Typically about 50 per cent of a protein’s secondary structure will have an irregular form. Although this is often referred to as random coiling, it is only random in the sense that there is no regular pattern; it still contributes towards the stability of the molecule. The proportions and combinations in which α-helix, β-pleated sheet and random coiling occur varies from one protein to another. Keratin, a structural protein found in skin, horn and feathers, is an example of a protein entirely made up of α-helix, whilst the lectin (sugar-binding protein) concanavalin A is mostly made up of β-pleated sheets.
The tertiary structure of a protein is due to interactions between side chains, that is, R-groups of amino acid residues, resulting in the folding of the molecule to produce a thermodynamically more favourable structure. The structure is formed by a variety of weak, non-covalent forces; these include hydrogen bonding, ionic bonds, hydrophobic interactions, and Van der Waals forces. The strength of these forces diminishes with distance, therefore the formation of a compact structure is encouraged. In addition, the -SH groups on separate cysteine residues can form a covalent -S—S- linkage. This is known as a disulphide bridge and may have the effect of bringing together two cysteine residues that were far apart in the primary sequence (Figure 2.18).
In globular proteins, the R-groups are distributed according to their polarities; non-polar residues such as valine and leucine nearly always occur on the inside, away from the aqueous phase, while charged, polar residues including glutamic acid and histidinegenerally occur at the surface, in contact with the water.
The protein can be denatured by heating or treatment with certain chemicals; this causes the tertiary structure to break down and the molecule to unfold, resulting in a loss of the protein’s biological properties. Cooling, or removal of the chemical agents, will lead to a restora-tion of both the tertiary structure and biological activity, showing that both are entirely dependent on the primary sequence of amino acids.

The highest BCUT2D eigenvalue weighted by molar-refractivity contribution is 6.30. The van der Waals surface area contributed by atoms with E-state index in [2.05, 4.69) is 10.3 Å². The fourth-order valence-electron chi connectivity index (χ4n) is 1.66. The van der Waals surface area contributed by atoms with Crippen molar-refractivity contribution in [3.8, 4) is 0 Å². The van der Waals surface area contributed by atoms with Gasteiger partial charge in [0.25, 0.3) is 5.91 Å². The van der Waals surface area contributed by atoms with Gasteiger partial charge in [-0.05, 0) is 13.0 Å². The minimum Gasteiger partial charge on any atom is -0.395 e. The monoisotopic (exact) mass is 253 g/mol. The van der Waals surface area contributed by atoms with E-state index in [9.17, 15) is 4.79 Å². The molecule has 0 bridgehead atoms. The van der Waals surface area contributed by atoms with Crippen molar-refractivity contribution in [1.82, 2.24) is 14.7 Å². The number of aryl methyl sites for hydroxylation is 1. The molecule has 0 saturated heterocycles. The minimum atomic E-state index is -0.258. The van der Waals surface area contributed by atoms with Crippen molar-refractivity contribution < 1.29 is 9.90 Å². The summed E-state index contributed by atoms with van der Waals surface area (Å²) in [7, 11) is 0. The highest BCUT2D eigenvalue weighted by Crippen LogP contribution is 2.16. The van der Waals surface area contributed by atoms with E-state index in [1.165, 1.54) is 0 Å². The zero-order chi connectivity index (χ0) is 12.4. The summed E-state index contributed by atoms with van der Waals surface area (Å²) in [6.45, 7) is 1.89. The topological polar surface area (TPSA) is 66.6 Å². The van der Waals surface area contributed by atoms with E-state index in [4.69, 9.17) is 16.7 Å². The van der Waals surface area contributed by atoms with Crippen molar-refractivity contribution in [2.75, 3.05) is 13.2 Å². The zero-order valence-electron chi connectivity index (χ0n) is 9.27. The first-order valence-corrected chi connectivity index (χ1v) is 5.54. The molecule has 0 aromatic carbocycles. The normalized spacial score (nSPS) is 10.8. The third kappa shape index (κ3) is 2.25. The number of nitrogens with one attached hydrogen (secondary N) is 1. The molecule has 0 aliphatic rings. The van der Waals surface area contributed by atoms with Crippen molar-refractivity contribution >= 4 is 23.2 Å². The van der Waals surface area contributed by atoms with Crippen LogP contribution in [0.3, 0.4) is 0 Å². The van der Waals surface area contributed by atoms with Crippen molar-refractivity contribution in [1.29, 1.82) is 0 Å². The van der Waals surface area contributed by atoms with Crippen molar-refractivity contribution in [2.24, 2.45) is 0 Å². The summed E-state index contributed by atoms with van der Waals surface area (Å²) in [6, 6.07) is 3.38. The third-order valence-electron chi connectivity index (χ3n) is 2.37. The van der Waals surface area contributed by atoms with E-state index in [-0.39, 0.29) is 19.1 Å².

Even the tertiary structure is not always the last levelof organisation of a protein, because some are made up of two or more polypeptide chains, each with its own secondary and tertiary structure, combined together to give the quaternary structure (Figure 2.19). These chains may be identical or different, dependingon the protein. Like the tertiary structure, non-covalent forces between R-groups are responsible, the difference being that this time they link amino acid residues on separate chains rather than on the same one.
Such proteins lose their functional properties if dissociated into their constituent units; the quaternary joining is essential for their activity. Phosphorylase A, an enzyme involved in carbohydrate metabolism, is an example of a protein with a quaternary structure. It has four subunits, which have no catalytic activity unless joined together as a tetramer.
Although all proteins are polymers of amino acids existing in various levels of structural complexity as we have seen above, some have additional, non-amino acid components. They may be organic, such as sugars (gly-coproteins) or lipids (lipoproteins) or inorganic, includ-ing metals (metalloproteins) or phosphate groups (phos-phoproteins). These components, which form an integral part of the protein’s structure, are called prosthetic groups.